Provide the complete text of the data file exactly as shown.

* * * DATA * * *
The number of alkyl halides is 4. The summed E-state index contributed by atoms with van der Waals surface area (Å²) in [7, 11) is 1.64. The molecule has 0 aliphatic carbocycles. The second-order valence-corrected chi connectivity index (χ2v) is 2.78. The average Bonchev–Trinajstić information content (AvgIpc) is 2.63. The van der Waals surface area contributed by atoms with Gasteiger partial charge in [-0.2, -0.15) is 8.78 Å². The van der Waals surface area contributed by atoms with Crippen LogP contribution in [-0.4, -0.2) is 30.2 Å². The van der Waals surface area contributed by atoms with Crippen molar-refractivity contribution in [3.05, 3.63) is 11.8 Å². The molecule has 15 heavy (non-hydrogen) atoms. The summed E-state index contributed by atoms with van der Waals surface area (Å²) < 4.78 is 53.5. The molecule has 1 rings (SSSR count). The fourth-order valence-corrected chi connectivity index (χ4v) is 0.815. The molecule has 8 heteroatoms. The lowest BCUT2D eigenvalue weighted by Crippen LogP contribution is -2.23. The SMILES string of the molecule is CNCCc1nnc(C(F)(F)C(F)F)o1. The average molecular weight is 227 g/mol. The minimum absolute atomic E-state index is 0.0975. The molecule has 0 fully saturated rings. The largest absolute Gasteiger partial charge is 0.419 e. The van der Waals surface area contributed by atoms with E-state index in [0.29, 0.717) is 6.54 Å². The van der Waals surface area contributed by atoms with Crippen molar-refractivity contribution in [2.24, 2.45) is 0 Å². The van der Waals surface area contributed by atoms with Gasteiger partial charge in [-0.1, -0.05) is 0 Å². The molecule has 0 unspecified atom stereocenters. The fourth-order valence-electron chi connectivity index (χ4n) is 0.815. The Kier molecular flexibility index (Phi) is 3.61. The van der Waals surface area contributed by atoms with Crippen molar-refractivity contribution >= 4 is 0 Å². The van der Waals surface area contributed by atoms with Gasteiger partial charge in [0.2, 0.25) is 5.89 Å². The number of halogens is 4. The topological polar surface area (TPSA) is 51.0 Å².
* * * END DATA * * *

The number of alkyl halides is 4. The summed E-state index contributed by atoms with van der Waals surface area (Å²) in [7, 11) is 1.64. The molecule has 0 aliphatic carbocycles. The second-order valence-corrected chi connectivity index (χ2v) is 2.78. The average Bonchev–Trinajstić information content (AvgIpc) is 2.63. The van der Waals surface area contributed by atoms with Gasteiger partial charge in [-0.2, -0.15) is 8.78 Å². The van der Waals surface area contributed by atoms with Crippen LogP contribution in [-0.4, -0.2) is 30.2 Å². The van der Waals surface area contributed by atoms with Crippen molar-refractivity contribution in [3.05, 3.63) is 11.8 Å². The molecule has 15 heavy (non-hydrogen) atoms. The summed E-state index contributed by atoms with van der Waals surface area (Å²) < 4.78 is 53.5. The molecule has 1 rings (SSSR count). The fourth-order valence-corrected chi connectivity index (χ4v) is 0.815. The molecule has 8 heteroatoms. The lowest BCUT2D eigenvalue weighted by Crippen LogP contribution is -2.23. The SMILES string of the molecule is CNCCc1nnc(C(F)(F)C(F)F)o1. The average molecular weight is 227 g/mol. The minimum absolute atomic E-state index is 0.0975. The molecule has 0 fully saturated rings. The largest absolute Gasteiger partial charge is 0.419 e. The van der Waals surface area contributed by atoms with E-state index in [0.29, 0.717) is 6.54 Å². The van der Waals surface area contributed by atoms with Crippen molar-refractivity contribution in [2.24, 2.45) is 0 Å². The van der Waals surface area contributed by atoms with Gasteiger partial charge in [-0.1, -0.05) is 0 Å². The molecule has 0 unspecified atom stereocenters. The fourth-order valence-electron chi connectivity index (χ4n) is 0.815. The Kier molecular flexibility index (Phi) is 3.61. The van der Waals surface area contributed by atoms with Crippen molar-refractivity contribution >= 4 is 0 Å². The van der Waals surface area contributed by atoms with Gasteiger partial charge in [0.2, 0.25) is 5.89 Å². The number of halogens is 4. The topological polar surface area (TPSA) is 51.0 Å².